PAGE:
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I would like to prove that any context free language over a 1 letter alphabet is regular. I understand there is Parikh's theorem but I want to prove this using the work I have done so far:

Let $L$ be a context free language. So, $L$ satisfies the pumping lemma. Let $p$ be $L$'s pumping constant. Let $L = L_1 \cup L_2$ where $L_1$ consists of $w$ where $|w| < p$ and and $L_2$ consists of $w$ where $|w| \ge p$. We have a single letter alphabet and since $L_1$ has a restriction on the length of its words, $L_1$ is a finite language. Finite languages are regular so $L_1$ is regular. If I can show that $L_2$ is regular, I can use the fact that the union of regular languages is regular. But I am struggling on showing that $L_2$ is regular. I know that since $w \in L_2$ has to satisfy $|w| \ge p$, by the pumping lemma, $w$ can be written as $w = uvxyz$ where $|vxy| \le p$, $|vy| > 0$ and $\forall t \ge 0$, $uv^txy^tz \in L$. Since we have a single letter alphabet (say the letter is $a$), $uv^txy^tz = uxz(vy)^t = uxz(a^{|vy|})^t \in L$. Now what?

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You have shown that for any given $w = uvxyz = a^{|uxz|+|vy|}$ there is a regular language $L_w = a^{|uxz|+|vy|\cdot t} \subset L_2$. Now you need to show that $\bigcup L_w = L_2$ and that this can be a finite union. Note that $|vy| \leq p$ and that $a^{(|uxz|+|vy|)+|vy|\cdot t} \subset a^{|uxz|+|vy|\cdot t}$ so not all values of $|uxz|$ matter.

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This is a special case of Parikh's theorem. You can find a proof in lecture notes of Lindqvist (linked in the Wikipedia article). In fact, Parikh's theorem is a bit more general: it states that the histograms of all words in a context free language are "regular" (for an exact statement, see the link).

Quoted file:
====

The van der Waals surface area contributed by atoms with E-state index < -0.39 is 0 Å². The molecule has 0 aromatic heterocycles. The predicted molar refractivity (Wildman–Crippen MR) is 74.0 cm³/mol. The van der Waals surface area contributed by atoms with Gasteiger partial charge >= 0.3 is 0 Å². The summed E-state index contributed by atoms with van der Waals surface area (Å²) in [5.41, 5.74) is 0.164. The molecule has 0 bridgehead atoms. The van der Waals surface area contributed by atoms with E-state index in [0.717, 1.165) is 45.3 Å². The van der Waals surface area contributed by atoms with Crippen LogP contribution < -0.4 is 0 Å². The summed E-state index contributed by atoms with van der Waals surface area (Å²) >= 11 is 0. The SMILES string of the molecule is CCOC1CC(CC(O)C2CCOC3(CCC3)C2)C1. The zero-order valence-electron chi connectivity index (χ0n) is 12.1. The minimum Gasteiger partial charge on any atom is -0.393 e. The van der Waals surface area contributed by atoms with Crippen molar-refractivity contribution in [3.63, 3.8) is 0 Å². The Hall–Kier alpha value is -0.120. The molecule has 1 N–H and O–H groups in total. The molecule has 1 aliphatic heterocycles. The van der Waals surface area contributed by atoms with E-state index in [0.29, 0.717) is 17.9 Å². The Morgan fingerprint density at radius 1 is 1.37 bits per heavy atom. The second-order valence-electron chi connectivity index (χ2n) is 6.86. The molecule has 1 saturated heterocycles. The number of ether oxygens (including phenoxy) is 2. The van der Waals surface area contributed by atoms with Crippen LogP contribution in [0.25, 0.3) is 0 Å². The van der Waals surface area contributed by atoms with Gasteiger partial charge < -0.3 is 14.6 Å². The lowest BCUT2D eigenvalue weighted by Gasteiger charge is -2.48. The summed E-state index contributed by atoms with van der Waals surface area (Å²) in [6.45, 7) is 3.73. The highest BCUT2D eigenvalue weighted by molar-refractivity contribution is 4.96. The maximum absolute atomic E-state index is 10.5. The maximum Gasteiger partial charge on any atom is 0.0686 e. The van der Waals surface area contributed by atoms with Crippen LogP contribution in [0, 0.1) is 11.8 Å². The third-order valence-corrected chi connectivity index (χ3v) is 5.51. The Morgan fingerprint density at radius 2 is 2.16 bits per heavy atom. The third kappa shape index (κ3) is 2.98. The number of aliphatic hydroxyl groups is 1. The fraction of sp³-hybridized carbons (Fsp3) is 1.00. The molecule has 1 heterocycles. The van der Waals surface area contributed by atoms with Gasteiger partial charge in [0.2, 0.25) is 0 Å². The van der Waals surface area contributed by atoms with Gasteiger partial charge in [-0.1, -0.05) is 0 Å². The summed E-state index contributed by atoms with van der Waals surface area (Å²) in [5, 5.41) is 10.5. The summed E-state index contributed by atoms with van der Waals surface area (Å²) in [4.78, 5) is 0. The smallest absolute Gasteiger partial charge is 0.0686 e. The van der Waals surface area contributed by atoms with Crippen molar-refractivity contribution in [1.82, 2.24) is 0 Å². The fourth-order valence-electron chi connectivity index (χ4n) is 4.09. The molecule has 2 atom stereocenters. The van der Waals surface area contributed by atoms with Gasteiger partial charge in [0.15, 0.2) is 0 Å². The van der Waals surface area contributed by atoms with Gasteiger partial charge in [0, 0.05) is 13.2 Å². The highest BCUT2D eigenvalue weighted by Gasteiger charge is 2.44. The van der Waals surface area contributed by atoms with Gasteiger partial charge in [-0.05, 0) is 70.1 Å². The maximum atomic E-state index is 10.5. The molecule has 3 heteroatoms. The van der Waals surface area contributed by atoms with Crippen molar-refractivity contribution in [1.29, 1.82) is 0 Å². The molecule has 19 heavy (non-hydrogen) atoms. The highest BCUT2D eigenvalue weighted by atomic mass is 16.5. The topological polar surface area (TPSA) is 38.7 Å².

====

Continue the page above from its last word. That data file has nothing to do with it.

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Let $L$ be a unary context-free language. According to the pumping lemma, there is a constant $p$ such that if $a^n \in L$ then either $n < p$ or there exists $q \in \{1,\ldots,p\}$ such that $a^{n+tq} \in L$ for all $t \geq 0$ (actually, the pumping lemma gives $t \geq -1$). Let $L_0$ be the set of words in $L$ of length smaller than $p$, and for $q \in \{1,\ldots,p\}$, let $L_{q_0}$ be the set of words in $L$ of length at least $p$ for which the pumping lemma gives $q = q_0$. I claim that $$ L = L_0 \cup \bigcup_{q=1}^p \{ a^{n+tq} : a^n \in L_q, t \geq 0\}. $$

Proof of $ \subseteq $: If $x \in L$ then either $|x| < p$, in which case $x \in L_0$, or $|x| \geq p$, in which case $x \in L_q$ for some $q$, and so $x$ belongs to the $q$'th summand on the right (choosing $t \geq 0$).

Proof of $ \supseteq $: This follows directly by definition of $L_0$ and $L_q$.

Since $L_0$ is finite, it is regular. Hence it suffices to prove that for each $q \in \{1,\ldots,p\}$, the following language is regular: $$ R_q := \{ a^{n+tq} : a^n \in L_q, t \geq 0\}. $$ Let us write, for $0 \leq r \leq q-1$, $$ R_{q,r} := \{ a^{n+tq} : a^n \in L_q, t \geq 0, n \equiv r \pmod q \}, $$ so that $R_q = \bigcup_{r=0}^{q-1} R_{q,r}$. Thus it suffices to prove that each $R_{q,r}$ is regular.

If no $a^n \in L_q$ satisfies $n \equiv r \pmod q$, then $R_{q,r} = \emptyset$ is clearly regular. Otherwise, let $n_{q,r}$ be the minimal $n \equiv r \pmod q$ such that $a^n \in L_q$. I claim that $$ R_{q,r} = \{a^{n_{q,r} + tq} : t \geq 0\} = a^{n_{q,r}} (a^q)^*, $$ and so $R_{q,r}$ is regular.

Indeed, clearly $R_{q,r}$ contains the right-hand side. On the other hand, suppose that $a^m \in R_{q,r}$. Then $m = n+tq$ for some $n \equiv r \pmod q$ and $t \geq 0$ such that $a^n \in L$. But then $m = n_{q,r} + (t+(n-n_{q,r})/q)q$ (our choice of $n_{q,r}$ guarantees that $n \geq n_{q,r}$ and that $n-n_{q,r}$ is divisible by $q$), and so $a^m$ is an element of the right-hand side.

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